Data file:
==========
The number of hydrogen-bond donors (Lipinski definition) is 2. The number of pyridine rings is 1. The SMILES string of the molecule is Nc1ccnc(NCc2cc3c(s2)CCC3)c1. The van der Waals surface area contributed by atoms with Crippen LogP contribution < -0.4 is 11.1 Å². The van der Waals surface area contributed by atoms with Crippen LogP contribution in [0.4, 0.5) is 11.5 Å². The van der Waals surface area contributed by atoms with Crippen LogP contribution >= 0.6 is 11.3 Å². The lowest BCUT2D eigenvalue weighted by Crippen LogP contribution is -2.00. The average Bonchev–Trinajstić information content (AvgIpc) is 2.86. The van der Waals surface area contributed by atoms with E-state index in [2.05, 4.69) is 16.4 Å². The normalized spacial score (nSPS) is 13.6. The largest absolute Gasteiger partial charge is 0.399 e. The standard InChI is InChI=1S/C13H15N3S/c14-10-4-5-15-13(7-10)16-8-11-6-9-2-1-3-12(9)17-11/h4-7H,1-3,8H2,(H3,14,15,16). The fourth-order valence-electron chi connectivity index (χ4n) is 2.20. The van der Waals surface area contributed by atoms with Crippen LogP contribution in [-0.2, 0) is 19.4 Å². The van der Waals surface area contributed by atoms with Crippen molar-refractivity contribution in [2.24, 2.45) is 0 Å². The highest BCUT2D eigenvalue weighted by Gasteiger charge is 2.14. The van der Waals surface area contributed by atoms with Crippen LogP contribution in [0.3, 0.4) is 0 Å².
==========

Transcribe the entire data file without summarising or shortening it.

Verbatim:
The number of hydrogen-bond donors (Lipinski definition) is 2. The number of pyridine rings is 1. The SMILES string of the molecule is Nc1ccnc(NCc2cc3c(s2)CCC3)c1. The van der Waals surface area contributed by atoms with Crippen LogP contribution < -0.4 is 11.1 Å². The van der Waals surface area contributed by atoms with Crippen LogP contribution in [0.4, 0.5) is 11.5 Å². The van der Waals surface area contributed by atoms with Crippen LogP contribution >= 0.6 is 11.3 Å². The lowest BCUT2D eigenvalue weighted by Crippen LogP contribution is -2.00. The average Bonchev–Trinajstić information content (AvgIpc) is 2.86. The van der Waals surface area contributed by atoms with E-state index in [2.05, 4.69) is 16.4 Å². The normalized spacial score (nSPS) is 13.6. The largest absolute Gasteiger partial charge is 0.399 e. The standard InChI is InChI=1S/C13H15N3S/c14-10-4-5-15-13(7-10)16-8-11-6-9-2-1-3-12(9)17-11/h4-7H,1-3,8H2,(H3,14,15,16). The fourth-order valence-electron chi connectivity index (χ4n) is 2.20. The van der Waals surface area contributed by atoms with Crippen LogP contribution in [-0.2, 0) is 19.4 Å². The van der Waals surface area contributed by atoms with Crippen molar-refractivity contribution in [2.24, 2.45) is 0 Å². The highest BCUT2D eigenvalue weighted by Gasteiger charge is 2.14. The van der Waals surface area contributed by atoms with Crippen LogP contribution in [0.3, 0.4) is 0 Å².